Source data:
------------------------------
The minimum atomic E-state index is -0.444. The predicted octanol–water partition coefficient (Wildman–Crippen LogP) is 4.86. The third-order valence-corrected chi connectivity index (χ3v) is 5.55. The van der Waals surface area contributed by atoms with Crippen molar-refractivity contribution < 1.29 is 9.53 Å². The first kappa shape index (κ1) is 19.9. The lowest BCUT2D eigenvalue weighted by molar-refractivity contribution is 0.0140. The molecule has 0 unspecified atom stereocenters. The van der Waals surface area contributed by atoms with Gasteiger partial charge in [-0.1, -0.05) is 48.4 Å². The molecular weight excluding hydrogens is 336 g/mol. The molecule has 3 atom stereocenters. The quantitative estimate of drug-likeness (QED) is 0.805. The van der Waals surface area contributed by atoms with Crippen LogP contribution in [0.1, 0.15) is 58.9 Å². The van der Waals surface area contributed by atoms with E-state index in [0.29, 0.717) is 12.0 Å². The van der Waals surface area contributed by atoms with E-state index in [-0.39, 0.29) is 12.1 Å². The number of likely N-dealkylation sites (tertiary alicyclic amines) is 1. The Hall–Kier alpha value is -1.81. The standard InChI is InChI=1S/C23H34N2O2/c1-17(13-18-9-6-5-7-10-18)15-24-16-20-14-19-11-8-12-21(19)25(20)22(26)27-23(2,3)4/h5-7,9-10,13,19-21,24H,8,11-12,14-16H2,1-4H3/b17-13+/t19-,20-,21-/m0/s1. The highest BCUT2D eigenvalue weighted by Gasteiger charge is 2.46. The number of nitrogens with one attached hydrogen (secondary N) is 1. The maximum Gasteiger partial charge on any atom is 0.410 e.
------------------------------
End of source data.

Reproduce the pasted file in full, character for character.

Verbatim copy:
The minimum atomic E-state index is -0.444. The predicted octanol–water partition coefficient (Wildman–Crippen LogP) is 4.86. The third-order valence-corrected chi connectivity index (χ3v) is 5.55. The van der Waals surface area contributed by atoms with Crippen molar-refractivity contribution < 1.29 is 9.53 Å². The first kappa shape index (κ1) is 19.9. The lowest BCUT2D eigenvalue weighted by molar-refractivity contribution is 0.0140. The molecule has 0 unspecified atom stereocenters. The van der Waals surface area contributed by atoms with Gasteiger partial charge in [-0.1, -0.05) is 48.4 Å². The molecular weight excluding hydrogens is 336 g/mol. The molecule has 3 atom stereocenters. The quantitative estimate of drug-likeness (QED) is 0.805. The van der Waals surface area contributed by atoms with Crippen LogP contribution in [0.1, 0.15) is 58.9 Å². The van der Waals surface area contributed by atoms with E-state index in [0.29, 0.717) is 12.0 Å². The van der Waals surface area contributed by atoms with E-state index in [-0.39, 0.29) is 12.1 Å². The number of likely N-dealkylation sites (tertiary alicyclic amines) is 1. The Hall–Kier alpha value is -1.81. The standard InChI is InChI=1S/C23H34N2O2/c1-17(13-18-9-6-5-7-10-18)15-24-16-20-14-19-11-8-12-21(19)25(20)22(26)27-23(2,3)4/h5-7,9-10,13,19-21,24H,8,11-12,14-16H2,1-4H3/b17-13+/t19-,20-,21-/m0/s1. The highest BCUT2D eigenvalue weighted by Gasteiger charge is 2.46. The number of nitrogens with one attached hydrogen (secondary N) is 1. The maximum Gasteiger partial charge on any atom is 0.410 e.